Torrance Coste, an activist with the Wilderness Committee on Canada's Vancouver Island, surveys the stump of an 800-year-old red cedar that poachers cut up and hauled out of Carmanah Walbran Provincial Park.
The death of an ancient cedar tree inside a remote park on Canada's Vancouver Island is being showcased by an environmental group seeking more protection against illegal loggers.
The 800-year-old tree was attacked by poachers with power saws over time at Carmanah Walbran Provincial Park, the Wilderness Committee reported Thursday. Cedar is valuable as material for roofing shingles.
The poachers, still at large, were able to cut through 80 percent of the base of the tree -- which had a diameter of nine feet -- before park staff finally noticed what was going on, Wilderness Committee campaigner Torrance Coste told msnbc.com. The damage was so severe that park staff had to fell the entire tree for safety reasons.
The park left the fallen tree at the site so that it could decompose, returning nutrients to the soil, Coste said, but since then poachers "have returned at their leisure without fear of consequence and cut up, hauled out, and taken away the tree in sections.
"This has required seriously heavy equipment," he added. "The area has been trashed, and there are huge steel cables lying around all over the place ... sections of the trunk have been removed up until as recently as two weeks ago."
The Wilderness Committee urged British Columbia, which incorporates Vancouver Island, to beef up funding for park rangers.
The cedar was left by park staff to decompose at the site, but only this section and a few pieces are still there after poachers got to the tree.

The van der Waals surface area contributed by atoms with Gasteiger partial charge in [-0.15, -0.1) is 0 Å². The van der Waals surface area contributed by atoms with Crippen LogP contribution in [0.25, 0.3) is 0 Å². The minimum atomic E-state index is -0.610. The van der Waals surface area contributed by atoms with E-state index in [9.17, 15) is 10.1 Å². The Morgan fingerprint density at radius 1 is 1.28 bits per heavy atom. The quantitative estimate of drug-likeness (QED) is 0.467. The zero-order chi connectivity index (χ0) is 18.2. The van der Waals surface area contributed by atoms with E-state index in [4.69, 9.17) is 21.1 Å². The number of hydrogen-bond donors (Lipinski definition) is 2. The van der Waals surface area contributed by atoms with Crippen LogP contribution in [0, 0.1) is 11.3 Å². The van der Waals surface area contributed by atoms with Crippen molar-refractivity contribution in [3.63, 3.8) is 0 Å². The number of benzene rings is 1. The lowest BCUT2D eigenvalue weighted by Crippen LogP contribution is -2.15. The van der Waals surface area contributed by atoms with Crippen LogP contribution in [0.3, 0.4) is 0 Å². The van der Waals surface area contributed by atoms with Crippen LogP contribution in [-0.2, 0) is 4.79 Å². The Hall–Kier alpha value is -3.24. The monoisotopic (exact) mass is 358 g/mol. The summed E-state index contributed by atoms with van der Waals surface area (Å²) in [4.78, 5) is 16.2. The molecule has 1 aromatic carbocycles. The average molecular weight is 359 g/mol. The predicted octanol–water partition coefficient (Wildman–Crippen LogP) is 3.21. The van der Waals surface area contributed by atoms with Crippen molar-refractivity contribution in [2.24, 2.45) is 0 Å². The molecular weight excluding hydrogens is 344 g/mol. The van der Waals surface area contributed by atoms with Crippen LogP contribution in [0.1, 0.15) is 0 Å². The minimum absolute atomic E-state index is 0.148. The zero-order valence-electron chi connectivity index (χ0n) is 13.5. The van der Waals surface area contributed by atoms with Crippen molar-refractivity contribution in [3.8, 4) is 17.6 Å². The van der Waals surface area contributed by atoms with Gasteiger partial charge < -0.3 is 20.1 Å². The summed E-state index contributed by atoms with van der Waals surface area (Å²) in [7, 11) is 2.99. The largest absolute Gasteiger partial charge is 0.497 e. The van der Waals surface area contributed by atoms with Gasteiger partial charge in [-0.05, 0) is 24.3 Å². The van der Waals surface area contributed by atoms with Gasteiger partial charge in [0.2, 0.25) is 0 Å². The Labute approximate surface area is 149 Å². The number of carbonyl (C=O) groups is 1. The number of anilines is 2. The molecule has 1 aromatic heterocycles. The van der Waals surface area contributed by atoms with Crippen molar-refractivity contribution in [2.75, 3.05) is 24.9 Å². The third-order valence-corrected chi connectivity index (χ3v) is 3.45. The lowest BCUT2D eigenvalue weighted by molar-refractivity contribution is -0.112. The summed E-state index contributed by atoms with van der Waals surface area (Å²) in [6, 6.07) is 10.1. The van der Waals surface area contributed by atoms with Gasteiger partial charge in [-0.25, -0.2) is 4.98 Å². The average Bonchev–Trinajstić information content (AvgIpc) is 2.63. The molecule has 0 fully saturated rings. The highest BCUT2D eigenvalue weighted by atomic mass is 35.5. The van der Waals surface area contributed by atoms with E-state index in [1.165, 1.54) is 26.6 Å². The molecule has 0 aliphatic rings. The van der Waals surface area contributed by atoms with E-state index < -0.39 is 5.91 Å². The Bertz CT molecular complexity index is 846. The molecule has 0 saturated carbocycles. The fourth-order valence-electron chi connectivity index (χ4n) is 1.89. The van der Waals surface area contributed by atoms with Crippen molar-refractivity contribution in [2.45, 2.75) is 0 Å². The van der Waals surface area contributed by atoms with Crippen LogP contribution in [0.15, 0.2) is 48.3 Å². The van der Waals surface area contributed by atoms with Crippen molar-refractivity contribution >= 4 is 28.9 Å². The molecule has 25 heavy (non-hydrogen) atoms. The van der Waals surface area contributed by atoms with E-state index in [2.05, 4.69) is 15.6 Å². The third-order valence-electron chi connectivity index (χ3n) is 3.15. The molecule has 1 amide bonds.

"While the poachers themselves have obviously committed a terrible crime, fault for this incident should also lay with the Ministry of Environment and their long-time negligence of our parks," Coste said.
The controversy has reached British Columbia's government, with the opposition New Democrat Party criticizing the Liberal Party government, The Canadian Press reported.
"To suggest that anyone is able to protect all of those areas to the level that the member suggests is fiscally irresponsible," responded Environment Minister Terry Lake.
"I'll tell you what irresponsible is," countered New Democrat Scott Fraser, "10 years ago there were 194 park rangers in British Columbia, there's under 100 now."
The Wilderness Committee, for its part, also fears illegal logging of cedar might be happening elsewhere on Vancouver Island.
“What we need to know" from the environment ministry "is if cedar poaching is happening anywhere else," Coste said.
A parks official said investigators have little information to work with.
"We have no eyewitnesses or license plates," Don Closson told the Canadian Press.
A police officer echoed the lack of evidence, adding that the poachers were likely after the cedar for roofing shingles.
"It's obviously much more gain than going out and taking a whole pile of firewood," Sgt. Dave Voller told the Canadian Press. "A logging truck loaded with cedar would be worth thousands and thousands of dollars."
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